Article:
For 九 I just remember it as it as nine, not sure why, probably because I think of a nonagon with nine sides, and that 丸 later is for circle (infinite-sided polygon). Also, the hook on the bottom right of 九 isn’t very armish to me compared to 力, too bent.
Get a piece of paper and write them out side by side. Copy each one a few times. Actually having to write/draw something helps us notice all the little details we tend to overlook when just, you know, looking.
You guys were totally right. Just looking at them side by side and focusing on the differences really did help. Now I just moved to being quizzed on a couple of Kanjis and I’m confused about what they’re asking! When it says “radical” I know what to answer, but if it says kanji meaning am I supposed to be answering something different? When do I write “one” vs. “ground” vs. “itchy”?
Check the background color, you will get used to it.
Blue – radical
Pink – Kanji
Violet – vocab
On level 1 you will already see vocab 人 (ひと) and kanji 人 (にん, じん). Kanji can be read differently in different contexts, you should looks closely at the explanations, background color, and go slowly in the beginning.
I guess I’m missing something. Where is it I’m supposed to be learning
something additional to attach to these radicals I’ve memorized? I happen
to know how to count from one to ten, so those I could take a stab at, but
it never told me any proper spelling for 3. It only said “son” but I
already knew it was “San” so I got that one. But another example is the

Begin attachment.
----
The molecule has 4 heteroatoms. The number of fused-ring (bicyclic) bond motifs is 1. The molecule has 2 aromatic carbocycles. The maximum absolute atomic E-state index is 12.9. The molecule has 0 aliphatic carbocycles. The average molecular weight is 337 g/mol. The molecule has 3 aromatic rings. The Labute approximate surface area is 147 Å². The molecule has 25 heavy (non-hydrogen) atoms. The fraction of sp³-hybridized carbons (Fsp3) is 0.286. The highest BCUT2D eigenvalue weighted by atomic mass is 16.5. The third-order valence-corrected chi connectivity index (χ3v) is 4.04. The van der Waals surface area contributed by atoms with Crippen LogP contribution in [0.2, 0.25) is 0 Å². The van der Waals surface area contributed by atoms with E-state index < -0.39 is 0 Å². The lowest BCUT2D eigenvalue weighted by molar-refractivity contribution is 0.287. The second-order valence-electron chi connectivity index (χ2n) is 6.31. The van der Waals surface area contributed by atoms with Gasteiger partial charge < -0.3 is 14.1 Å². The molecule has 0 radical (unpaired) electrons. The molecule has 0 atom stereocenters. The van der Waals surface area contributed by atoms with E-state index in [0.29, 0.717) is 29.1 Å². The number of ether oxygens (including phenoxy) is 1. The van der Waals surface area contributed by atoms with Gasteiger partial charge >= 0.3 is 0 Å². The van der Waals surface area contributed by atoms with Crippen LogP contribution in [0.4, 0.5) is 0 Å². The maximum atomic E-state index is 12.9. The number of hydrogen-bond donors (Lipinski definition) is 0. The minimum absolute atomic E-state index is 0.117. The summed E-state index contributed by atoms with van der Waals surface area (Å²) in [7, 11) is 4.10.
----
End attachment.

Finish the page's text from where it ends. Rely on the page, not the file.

character that is “construction” or “industry” … where have I missed that
they taught me something else about that word? Anything I type it has said
is wrong and it’s obvious there’s just a step I’ve missed somewhere.
The radicals will be re-used in many other kanji, not just a single one. Wanikani basically teaches you small stories that include the “radicals” of the kanji to make them easier to remember. In the beginning the kanji are simple (single “radical”), so you won’t see the difference, but up to level 3 is free to try for a reason.
One important thing is that the explanations give phonetic examples of the words, which sometimes happen to be American English pronunciation. Son is read as /sʌn/.
I’m going to count to three, then I’m going to whack you with these three sticks, son (さん).
The Japanese reading is shown on the left as you can see on heisamaniac’s skärmavbild, and directly next to son in parenthesis.
Did you already look at the hiragana turorials? Is the same approach there.